Our unique stem cells are the only important ones. Everything else is replaceable.
We die when not a single stem cell remains functional.

P.S.
Cloning must be done after the death of the donor to avoid duplication.

 



#16
Alislaws

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couple of quick things you might want to research, our genetics change over time due to environmental factors, so by your logic you would be constantly becoming completely different people throughout your life (or if you consider dna to be fixed for your life for some reason, then identical twins are the same person)

 

Anyway, we're definitely not going to agree on this, so i'm done here, but I will of course read anny responses you make to the above. 

 

 

P.S. No! Your ​concept of personality is flawed!  :cheese:


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#17
Cloned

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Does your DNA change? The cells in our bodies are continually acquiring DNA mutations, but mostly they occur in the 'junk' DNA that has no known function. Even when a mutation occurs in a gene, it usually either doesn't change the effect of the gene or it is a gene that is not needed in that particular cell.

 

If you freeze stem cells - there will be no changes.
Even if the DNA mutates, it changes nothing. 

Your DNA makes you unique
And more than 99.9% of our DNA sequence is the same. But the few differences between us (all 1.4 million of them!) are enough to make each one of us unique. On average, a human gene will have 1-3 bases that differ from person to person.

 

Now we need to define the concept of "The same." The only valid method for recognizing a person is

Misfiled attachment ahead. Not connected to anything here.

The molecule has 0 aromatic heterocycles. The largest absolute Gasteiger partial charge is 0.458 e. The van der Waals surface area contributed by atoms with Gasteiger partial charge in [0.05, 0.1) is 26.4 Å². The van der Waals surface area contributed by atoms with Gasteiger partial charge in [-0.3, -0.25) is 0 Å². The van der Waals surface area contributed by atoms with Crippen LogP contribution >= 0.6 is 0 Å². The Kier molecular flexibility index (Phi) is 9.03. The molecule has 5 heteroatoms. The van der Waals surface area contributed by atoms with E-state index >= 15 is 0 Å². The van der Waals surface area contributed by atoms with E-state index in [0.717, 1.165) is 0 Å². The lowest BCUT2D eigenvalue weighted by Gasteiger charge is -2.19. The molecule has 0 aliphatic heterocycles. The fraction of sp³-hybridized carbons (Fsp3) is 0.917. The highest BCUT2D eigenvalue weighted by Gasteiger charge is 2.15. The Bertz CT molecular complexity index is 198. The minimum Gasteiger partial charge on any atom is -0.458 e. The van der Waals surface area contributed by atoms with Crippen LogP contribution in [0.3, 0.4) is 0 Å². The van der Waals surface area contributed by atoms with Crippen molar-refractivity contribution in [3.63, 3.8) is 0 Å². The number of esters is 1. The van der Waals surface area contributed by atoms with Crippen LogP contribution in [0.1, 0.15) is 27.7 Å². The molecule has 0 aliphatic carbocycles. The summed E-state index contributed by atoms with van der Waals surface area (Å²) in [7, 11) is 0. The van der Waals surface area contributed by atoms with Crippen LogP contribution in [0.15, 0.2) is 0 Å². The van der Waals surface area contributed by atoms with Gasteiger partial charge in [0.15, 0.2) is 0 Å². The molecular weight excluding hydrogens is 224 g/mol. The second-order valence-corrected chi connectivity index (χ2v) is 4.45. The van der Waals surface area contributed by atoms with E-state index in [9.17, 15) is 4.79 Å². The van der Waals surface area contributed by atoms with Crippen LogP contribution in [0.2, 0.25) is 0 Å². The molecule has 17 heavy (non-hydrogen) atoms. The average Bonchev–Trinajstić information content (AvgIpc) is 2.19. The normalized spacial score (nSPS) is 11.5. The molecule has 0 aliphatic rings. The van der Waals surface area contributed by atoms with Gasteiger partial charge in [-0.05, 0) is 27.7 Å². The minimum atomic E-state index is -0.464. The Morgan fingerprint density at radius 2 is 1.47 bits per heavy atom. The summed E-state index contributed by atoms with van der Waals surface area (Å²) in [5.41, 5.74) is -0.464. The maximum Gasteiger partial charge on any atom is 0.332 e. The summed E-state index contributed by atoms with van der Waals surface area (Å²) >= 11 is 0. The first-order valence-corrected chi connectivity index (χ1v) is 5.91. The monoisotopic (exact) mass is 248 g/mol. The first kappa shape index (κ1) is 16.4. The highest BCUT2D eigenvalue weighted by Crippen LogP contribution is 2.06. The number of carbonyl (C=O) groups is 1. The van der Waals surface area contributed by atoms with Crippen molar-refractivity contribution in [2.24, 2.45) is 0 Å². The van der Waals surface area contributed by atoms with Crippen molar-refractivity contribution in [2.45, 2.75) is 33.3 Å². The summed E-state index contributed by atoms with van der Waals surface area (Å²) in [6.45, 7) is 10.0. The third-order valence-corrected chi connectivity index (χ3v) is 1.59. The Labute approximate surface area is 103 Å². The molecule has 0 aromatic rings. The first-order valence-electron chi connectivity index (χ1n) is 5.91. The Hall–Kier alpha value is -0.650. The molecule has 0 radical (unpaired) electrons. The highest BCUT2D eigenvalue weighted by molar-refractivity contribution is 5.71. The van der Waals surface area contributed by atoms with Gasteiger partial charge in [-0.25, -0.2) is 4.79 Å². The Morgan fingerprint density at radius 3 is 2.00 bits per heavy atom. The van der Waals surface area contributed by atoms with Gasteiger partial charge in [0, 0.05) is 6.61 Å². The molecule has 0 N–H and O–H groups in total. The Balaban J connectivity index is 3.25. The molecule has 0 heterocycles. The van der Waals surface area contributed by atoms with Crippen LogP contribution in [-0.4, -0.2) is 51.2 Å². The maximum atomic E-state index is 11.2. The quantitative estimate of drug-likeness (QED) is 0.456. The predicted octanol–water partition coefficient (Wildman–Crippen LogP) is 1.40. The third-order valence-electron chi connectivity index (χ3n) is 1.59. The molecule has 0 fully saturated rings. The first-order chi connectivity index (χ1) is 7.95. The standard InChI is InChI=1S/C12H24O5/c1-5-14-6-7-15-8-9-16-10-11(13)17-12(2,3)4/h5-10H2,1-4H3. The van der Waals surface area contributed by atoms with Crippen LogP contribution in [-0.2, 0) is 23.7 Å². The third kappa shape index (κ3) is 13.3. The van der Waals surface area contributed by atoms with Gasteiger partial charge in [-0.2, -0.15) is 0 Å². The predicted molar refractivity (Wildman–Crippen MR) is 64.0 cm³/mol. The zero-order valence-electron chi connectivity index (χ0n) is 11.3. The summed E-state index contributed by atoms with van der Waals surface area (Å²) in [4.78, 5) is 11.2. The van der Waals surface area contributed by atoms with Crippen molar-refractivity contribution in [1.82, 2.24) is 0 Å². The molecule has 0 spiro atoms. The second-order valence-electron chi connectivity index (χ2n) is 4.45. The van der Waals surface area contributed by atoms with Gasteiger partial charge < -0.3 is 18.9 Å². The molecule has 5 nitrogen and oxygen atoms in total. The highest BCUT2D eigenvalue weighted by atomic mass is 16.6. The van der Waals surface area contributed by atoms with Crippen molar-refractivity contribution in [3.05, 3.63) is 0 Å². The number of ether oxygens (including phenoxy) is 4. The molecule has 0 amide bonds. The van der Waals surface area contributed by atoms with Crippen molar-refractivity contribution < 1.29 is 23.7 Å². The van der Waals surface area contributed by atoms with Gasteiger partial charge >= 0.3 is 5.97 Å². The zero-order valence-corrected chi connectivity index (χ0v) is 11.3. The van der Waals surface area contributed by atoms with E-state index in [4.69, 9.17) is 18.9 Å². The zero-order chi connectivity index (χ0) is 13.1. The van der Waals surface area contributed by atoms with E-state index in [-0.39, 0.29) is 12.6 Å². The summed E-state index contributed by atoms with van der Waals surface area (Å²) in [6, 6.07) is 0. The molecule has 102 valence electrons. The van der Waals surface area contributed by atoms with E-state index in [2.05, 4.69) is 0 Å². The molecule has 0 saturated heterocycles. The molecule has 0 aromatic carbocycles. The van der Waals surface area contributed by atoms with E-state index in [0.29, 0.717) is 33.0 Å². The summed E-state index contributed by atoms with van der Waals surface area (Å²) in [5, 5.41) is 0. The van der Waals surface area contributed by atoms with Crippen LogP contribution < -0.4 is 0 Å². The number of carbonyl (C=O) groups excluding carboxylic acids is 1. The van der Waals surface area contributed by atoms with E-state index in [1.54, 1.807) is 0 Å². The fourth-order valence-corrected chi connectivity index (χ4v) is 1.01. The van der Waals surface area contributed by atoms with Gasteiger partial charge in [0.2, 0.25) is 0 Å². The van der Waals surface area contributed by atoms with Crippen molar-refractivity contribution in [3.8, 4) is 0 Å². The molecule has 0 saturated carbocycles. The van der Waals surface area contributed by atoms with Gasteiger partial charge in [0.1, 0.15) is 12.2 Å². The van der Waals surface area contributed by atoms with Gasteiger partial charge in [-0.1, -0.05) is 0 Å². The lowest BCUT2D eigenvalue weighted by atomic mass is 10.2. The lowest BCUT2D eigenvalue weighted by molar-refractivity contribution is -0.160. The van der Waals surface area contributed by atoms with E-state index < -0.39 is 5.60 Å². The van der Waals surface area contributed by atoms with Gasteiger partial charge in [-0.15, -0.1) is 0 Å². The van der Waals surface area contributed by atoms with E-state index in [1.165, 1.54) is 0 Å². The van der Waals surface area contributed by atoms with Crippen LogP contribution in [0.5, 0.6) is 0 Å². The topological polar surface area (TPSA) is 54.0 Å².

1. DNA analysis.The same cells - the same person.
This is the main characteristic.
Then we need to add three more factors:

2. Your legal status.

3. How do you define yourself.
4. How the society defines you.
----------------------------------------
If all four factors are intact - then the person is "The same".

 



#18
Alislaws

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Yeah, still not convinced sorry. 

 

As I see it there's no rational way to consider a clone of someone with entirely different life experiences to be the same original person, but to also consider identical twins to be entirely different people, its a completely arbitrary distinction you're making. Either identical twins and clones are one person, or identical twins and clones are different people.

 

Its like claiming two cars built on the exact same design are somehow the same car, they're the same model of car, but there are two cars there. 

 

So yeah I don't really see any way for you to convince me otherwise without going into a lot ​of detail on your underlying philosophy which would be off topic in a thread about billionaires being forbidden from using life extension technology. If you have any links or books about this approach to defining the self I'd be interested in reading them though as I don't think I've heard of this before.



#19
Cloned

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 I don't really see any way for you to convince me otherwise without going into a lot ​of detail on your underlying philosophy which would be off topic in a thread about billionaires being forbidden from using life extension technology. 

Agree, We need a new thread in which we will explore aspects of personality perception.

. The Concept of 'The Self' in Western and Eastern Traditions.
The term 'self' refers to an individual human being, along with their body, mind, and in some cases, the concept of a 'soul'.
The western view of the 'enduring self' refers to the notion that “you are the same person you were earlier in your life.

 

https://japaesthetic...ern-traditions/


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#20
moderate_ai

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This issue really isn't far removed from inheritance enriching their children, and the solution is the same. The price of life extension has a tax imposed at a rate proportional to your net worth.

 

I cannot believe inheritances aren't taxed in many places. You work hard for your money, it gets taxed. You get a windfall you didn't work for, it's tax free. It does my head in. It appears to reflect the will of the majority though, so in that sense, for inheritance and life extension alike - you get the outcome you deserve. If people insist on no taxes that target passing on of wealth, then they will have to live with unlimited accrual of wealth at the top.